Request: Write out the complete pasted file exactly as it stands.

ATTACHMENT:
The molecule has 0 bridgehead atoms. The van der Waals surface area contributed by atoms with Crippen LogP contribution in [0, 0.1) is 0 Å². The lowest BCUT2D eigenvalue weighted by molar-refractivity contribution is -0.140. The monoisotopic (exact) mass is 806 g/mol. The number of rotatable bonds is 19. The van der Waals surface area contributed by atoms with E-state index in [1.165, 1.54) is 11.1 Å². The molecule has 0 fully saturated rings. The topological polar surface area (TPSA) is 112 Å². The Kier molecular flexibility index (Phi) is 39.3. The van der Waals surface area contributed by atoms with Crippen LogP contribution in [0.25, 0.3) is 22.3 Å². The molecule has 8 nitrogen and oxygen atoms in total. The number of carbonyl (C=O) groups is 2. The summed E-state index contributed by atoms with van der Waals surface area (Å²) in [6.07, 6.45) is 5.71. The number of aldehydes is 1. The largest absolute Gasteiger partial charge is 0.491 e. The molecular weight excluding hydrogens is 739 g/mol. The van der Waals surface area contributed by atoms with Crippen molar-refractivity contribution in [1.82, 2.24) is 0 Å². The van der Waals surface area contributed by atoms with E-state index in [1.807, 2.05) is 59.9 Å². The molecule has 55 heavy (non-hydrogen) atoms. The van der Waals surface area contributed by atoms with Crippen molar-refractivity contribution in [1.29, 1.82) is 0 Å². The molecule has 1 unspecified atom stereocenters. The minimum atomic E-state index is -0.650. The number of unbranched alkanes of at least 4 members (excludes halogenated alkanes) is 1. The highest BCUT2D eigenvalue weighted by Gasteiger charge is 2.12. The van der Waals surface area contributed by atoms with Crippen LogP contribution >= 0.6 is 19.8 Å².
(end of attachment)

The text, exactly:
The molecule has 0 bridgehead atoms. The van der Waals surface area contributed by atoms with Crippen LogP contribution in [0, 0.1) is 0 Å². The lowest BCUT2D eigenvalue weighted by molar-refractivity contribution is -0.140. The monoisotopic (exact) mass is 806 g/mol. The number of rotatable bonds is 19. The van der Waals surface area contributed by atoms with E-state index in [1.165, 1.54) is 11.1 Å². The molecule has 0 fully saturated rings. The topological polar surface area (TPSA) is 112 Å². The Kier molecular flexibility index (Phi) is 39.3. The van der Waals surface area contributed by atoms with Crippen LogP contribution in [0.25, 0.3) is 22.3 Å². The molecule has 8 nitrogen and oxygen atoms in total. The number of carbonyl (C=O) groups is 2. The summed E-state index contributed by atoms with van der Waals surface area (Å²) in [6.07, 6.45) is 5.71. The number of aldehydes is 1. The largest absolute Gasteiger partial charge is 0.491 e. The molecular weight excluding hydrogens is 739 g/mol. The van der Waals surface area contributed by atoms with Crippen molar-refractivity contribution in [1.82, 2.24) is 0 Å². The van der Waals surface area contributed by atoms with E-state index in [1.807, 2.05) is 59.9 Å². The molecule has 55 heavy (non-hydrogen) atoms. The van der Waals surface area contributed by atoms with Crippen molar-refractivity contribution in [1.29, 1.82) is 0 Å². The molecule has 1 unspecified atom stereocenters. The minimum atomic E-state index is -0.650. The number of unbranched alkanes of at least 4 members (excludes halogenated alkanes) is 1. The highest BCUT2D eigenvalue weighted by Gasteiger charge is 2.12. The van der Waals surface area contributed by atoms with Crippen LogP contribution >= 0.6 is 19.8 Å².